For two nights, everything went the way it was supposed to, Rivière-du-Loups and then a wharf in Mirimachi where there were public toilets and designated places for RV parking and a couple walking their pet pig, and then we were in Saint-Edouard-de-Kent, a town just south of Mirimichi, and nothing was how it was supposed to be.
Our free campsite app had told us there was a quiet boat launch right on the beach and that we’d be safe there, but the reviews were written in the spring and fall and not on a Saturday night in the middle of summer in the middle of a heat wave.
We arrived at an overflowing parking lot full of scarecrow people who stared at us with mouths full of bullets, and it was that first scene in a horror movie where the audience looks back and says I told you so as the heroes are being peeled to death.
“We’re just being paranoid,” Em said.
“Right,” I said, and a man stepped close to our bus and stared at me through the window. I smiled at him, and he kept staring, and I waved and he kept staring, and then I just stared back until I couldn’t anymore. It was like the man was taking something out of me that he’d keep in a shiny wood box on his bedside table until he didn’t want it anymore.
Em and I had spent the day at the beach, and we were hot and we were tired, and we wanted to sit in our bus and rest and stay quiet, but a different man with eyes like pennies and skin made of safety pins had his face too close to the window now, and Em and I were starting to wonder if we were exotic birds or lewdly dressed or if we were just strange because we were strangers in a town where everything is always the same.
We closed our curtains and left our bus, just to put some space between us and the hulking purple vehicle with mountains on the side.
There was nowhere to go but the beach, and so we sat there baking, the full sun crisping our skin and drying our brains while everyone else stared at us with wide blank eyes and open mouths. We were the least interesting exhibit in the zoo but the only one open due to ongoing facility upgrades, and I was pretty sure I could cut my heart out of my chest and eat it just then, and everyone else would just sit there watching with this blank hostility scraped across their faces.
The sun set and still we waited because it seemed no one else had anywhere to go or anything to do but stare at the two women who had arrived on their beach from outer space for all they knew or cared, and when we couldn’t take it anymore, we snuck back into or bus like thieves.
We ate a cold dinner in the dark and changed into our pajamas in the dark and crawled into bed in the dark, and all I could see were Em’s white teeth beside me, and all I could hear was music blasting from somewhere down the beach and waves and talking and the sound of teens across the parking lot.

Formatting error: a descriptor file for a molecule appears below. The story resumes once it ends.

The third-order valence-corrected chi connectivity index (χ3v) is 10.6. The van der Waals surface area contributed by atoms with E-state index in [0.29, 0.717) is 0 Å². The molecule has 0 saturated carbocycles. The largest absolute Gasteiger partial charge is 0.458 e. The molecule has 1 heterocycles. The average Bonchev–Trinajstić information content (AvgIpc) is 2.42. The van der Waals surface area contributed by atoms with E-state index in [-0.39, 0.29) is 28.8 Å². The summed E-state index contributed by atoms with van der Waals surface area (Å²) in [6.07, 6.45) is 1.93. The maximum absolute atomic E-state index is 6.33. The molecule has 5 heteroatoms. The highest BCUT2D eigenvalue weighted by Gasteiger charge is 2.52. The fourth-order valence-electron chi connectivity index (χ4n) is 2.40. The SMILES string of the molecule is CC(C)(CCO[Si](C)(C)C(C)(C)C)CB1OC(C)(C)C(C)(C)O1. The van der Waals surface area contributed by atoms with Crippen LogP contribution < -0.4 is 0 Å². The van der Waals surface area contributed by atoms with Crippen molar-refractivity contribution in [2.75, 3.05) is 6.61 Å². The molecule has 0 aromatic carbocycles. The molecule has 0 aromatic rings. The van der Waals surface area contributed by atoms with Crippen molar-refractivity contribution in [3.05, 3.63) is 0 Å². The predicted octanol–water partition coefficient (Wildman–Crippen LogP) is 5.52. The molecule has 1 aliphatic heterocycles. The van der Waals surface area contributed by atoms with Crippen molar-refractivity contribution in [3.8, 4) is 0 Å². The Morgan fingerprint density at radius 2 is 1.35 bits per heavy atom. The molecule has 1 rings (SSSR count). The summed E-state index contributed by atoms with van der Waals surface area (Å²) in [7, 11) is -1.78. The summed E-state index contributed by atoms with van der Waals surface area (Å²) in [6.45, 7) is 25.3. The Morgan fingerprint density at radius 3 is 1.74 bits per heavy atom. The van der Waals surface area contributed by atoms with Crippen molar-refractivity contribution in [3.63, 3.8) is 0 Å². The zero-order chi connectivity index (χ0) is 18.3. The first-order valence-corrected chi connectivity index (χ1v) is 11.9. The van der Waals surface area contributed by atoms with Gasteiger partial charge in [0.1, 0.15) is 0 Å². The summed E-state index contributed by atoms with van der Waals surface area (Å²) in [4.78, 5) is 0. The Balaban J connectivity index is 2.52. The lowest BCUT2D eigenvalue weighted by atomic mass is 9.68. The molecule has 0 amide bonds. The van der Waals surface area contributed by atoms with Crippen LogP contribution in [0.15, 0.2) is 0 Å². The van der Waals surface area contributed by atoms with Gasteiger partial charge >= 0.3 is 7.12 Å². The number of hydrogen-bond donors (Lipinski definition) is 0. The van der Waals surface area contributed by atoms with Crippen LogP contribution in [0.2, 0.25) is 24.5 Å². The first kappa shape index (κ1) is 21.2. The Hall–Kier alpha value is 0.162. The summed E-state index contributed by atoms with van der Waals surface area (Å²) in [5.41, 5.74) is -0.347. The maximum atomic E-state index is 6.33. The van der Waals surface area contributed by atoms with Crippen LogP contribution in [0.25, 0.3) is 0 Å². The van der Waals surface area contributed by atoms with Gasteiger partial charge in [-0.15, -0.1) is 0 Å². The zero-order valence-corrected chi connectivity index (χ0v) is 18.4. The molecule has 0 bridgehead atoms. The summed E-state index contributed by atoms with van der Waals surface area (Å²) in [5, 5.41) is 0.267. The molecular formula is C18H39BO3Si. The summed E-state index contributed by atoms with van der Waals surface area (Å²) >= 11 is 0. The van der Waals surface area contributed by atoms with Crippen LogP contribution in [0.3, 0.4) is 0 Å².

I was awake or I was asleep and somewhere around there, I heard one of the teens read Camp Lovesick off the front of our bus and then say other things, rude things or cruel things, their voice coming to us like smoke and everyone laughing.
It was laughter and then taunting and then feet. It was a fist on our bus door, feet running away and then laughing again.
Em was there, and I was there, and we looked at each other in the darkness, and we didn’t move.
“It’s just kids,” Em said, and then there was a fist again, and the feeling that we were trapped, the smell of the ocean and gasoline, a beer being opened and the bottle cap pinging against our windshield.
“They’ll get bored soon,” Em said, and I didn’t say anything. It was too hot to hold each other, so we lay apart in the spiraling darkness, our middle-school bullies all over again and the night white bones about to break.
There was another fist on our door and then another, and then maybe time went by and then maybe it didn’t, the kids drifting away at some point, but soon to be replaced by others, older this time, and more dangerous still. How many hours are there in a single night and how much can happen?
It was the weight of two bodies pressed against the side of our bus, shifting us out of our thin sleep. It was hot breath in the hot night, and then later, the sound of a lighter over and over again, the silence of needles. It was someone telling someone else to hold still and then morning.
The day came came in grey like it had been washed too many times, inching its way into the horizon and showing us a parking lot without cars, an empty beach with garbage across it, and this feeling like air coming in where there was nothing before.
It was the sound of waves and then nothing, the smell of salt and gasoline again and a new day starting, better maybe than the one before.